This is the third part of a discussion on Dividend Growth Stocks. In August of this year I discussed first of all why you would want to buy Dividend Growth Stocks and then in Part 2 about Dividend Growth Stocks changing over time.
Today, I want to talk about dividend yields and dividend growth. I consider dividend yields in the 1% range and lower to be low yields, in the 2% to 3% ranges to be moderate yields and in the 4% to 5% ranges to be good. Be very careful of any yields above the 5% range as when yields are higher than 5% it often denotes a company in difficulties.
For dividend growth I think that growth per year up to the 7% range to be low, growth in the 8% to 15% range to be moderate and over 15% to be good. There is often a tradeoff between growth and yield. Generally speaking there is a stock with low yield would have a high growth rate and one with a good dividend yield would have a low growth rate.
For example Canadian National Railway (TSX-CNR, NYSE-CNI) has a yield of around 1.61% and the 5 and 10 year growth rates are 21.7% and 20.5% per year. REITs are generally good examples of high yields and low growth. For example Canadian Real Estate (TSX-REF.UN, OTC-CRXIF) has a yield around 4.02% and dividend growth of 5.0% and 3.5% per year over the past 5 and 10 years.
Banks tend to be in the middle with the Toronto Dominion Bank (TSX-TD, NYSE-TD) have a current yield of around 3.28% with growth over the past 5 and 10 years at 10.6% and 9.3% per year. Their yields tend to be moderate as do their growth.
Of course there are lots of exceptions to this. If you look at Loblaw Companies (TSX-L, OTC-LBLCF) and prior to 2004, it had low dividends (1% range) and high dividend increases (25% range). Today day their dividend is low still in the 1% range) but the dividend increases for the part 5 and 10 year is at 4.2% and 2.1% per year.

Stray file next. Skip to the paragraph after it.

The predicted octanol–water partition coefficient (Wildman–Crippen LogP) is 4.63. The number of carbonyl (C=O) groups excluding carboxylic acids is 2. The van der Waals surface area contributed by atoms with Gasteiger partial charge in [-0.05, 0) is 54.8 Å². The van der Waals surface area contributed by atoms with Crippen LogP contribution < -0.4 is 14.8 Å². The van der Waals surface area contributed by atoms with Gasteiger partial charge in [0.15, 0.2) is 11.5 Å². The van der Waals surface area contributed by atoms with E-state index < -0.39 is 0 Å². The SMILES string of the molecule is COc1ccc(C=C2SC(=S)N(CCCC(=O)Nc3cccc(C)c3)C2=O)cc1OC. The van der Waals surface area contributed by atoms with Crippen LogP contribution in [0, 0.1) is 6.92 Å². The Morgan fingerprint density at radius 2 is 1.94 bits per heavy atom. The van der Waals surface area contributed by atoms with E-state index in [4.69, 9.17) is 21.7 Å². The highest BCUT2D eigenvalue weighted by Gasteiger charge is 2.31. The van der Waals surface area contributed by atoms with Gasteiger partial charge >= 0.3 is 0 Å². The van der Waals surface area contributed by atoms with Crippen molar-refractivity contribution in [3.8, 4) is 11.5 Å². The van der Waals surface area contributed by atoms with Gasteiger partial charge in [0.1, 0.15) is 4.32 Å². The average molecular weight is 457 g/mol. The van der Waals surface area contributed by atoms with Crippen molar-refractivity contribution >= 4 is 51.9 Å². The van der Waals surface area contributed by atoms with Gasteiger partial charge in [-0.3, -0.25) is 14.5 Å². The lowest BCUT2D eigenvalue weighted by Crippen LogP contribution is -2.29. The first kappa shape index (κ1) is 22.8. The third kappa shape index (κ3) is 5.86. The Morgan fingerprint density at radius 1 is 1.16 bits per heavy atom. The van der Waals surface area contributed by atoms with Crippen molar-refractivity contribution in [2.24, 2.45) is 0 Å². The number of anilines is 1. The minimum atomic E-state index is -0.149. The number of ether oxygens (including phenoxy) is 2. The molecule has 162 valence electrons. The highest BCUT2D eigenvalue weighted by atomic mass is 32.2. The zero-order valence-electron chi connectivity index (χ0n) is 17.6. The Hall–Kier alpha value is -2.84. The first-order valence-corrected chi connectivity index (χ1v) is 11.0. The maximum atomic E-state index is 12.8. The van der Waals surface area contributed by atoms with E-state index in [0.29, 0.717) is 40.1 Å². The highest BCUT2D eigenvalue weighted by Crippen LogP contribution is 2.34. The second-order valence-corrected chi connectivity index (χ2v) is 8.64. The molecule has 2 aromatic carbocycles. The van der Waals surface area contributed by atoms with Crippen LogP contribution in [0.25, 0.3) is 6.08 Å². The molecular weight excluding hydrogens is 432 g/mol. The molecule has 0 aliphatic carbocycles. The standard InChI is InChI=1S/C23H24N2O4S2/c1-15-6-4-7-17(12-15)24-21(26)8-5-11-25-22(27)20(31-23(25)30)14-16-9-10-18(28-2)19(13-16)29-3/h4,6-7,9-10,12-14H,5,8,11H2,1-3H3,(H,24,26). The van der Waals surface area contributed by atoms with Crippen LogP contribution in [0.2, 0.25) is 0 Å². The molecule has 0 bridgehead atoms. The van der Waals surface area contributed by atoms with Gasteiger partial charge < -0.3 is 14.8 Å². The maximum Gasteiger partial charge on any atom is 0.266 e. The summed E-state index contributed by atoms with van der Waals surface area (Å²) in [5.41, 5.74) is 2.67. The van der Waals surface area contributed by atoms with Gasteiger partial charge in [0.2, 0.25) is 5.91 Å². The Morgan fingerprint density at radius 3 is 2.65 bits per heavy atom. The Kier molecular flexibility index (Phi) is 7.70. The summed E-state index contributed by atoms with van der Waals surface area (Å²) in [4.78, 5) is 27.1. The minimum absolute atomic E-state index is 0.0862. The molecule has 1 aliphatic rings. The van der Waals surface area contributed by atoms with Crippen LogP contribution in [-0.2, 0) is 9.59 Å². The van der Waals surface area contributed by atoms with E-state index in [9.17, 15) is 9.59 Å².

From 2006 and 2011 inclusive Loblaw kept the dividend level and in 2012 started to increase them again, but at a very low rate. The company put in a new supply chain computer system and it was more costly and took longer than expected. This tended to suppress profits for a number of years.
Some companies have dividends that they never seem to increase. If they have a low dividend yield and no increases, you can hardly call them dividend companies.
If you are young I think it is better to buy more stock with low dividend yields and high dividend growth rates. This is because you have to pay tax on any dividends received. The lower your dividend income the lower will be your taxes. When you start to live off your dividends, you will want to switch to more stocks with higher yields and lower growth.
I am currently living off my dividends and I have a mix of dividend yields and dividend growth. Also, you will find that companies over time have different yields and different growth rates.
On my other blog I wrote yesterday about Crescent Point Energy Corp. (TSX-CPG, NYSE-CPG)... learn more. Tomorrow, I will write about Finning International Inc. (TSX-FTT, OTC-FINGF)... learn more on Friday, December 1, 2017 around 5 pm.
This blog is meant for educational purposes only, and is not to provide investment advice. Before making any investment decision, you should always do your own research or consult an investment professional. I do research for my own edification and I am willing to share. I write what I think and I may or may not be correct.
See my site for an index to these blog entries and for stocks followed. I have three blogs. The first talks only about specific stocks and is called Investment Talk. The second one contains information on mostly investing and is called Investing Economics Mostly. My last blog is for my book reviews and it is called Non-Fiction Mostly. Follow me on Twitter. I am on Instagram. Or you can just Google #walktoronto spbrunner8166 to see my pictures.
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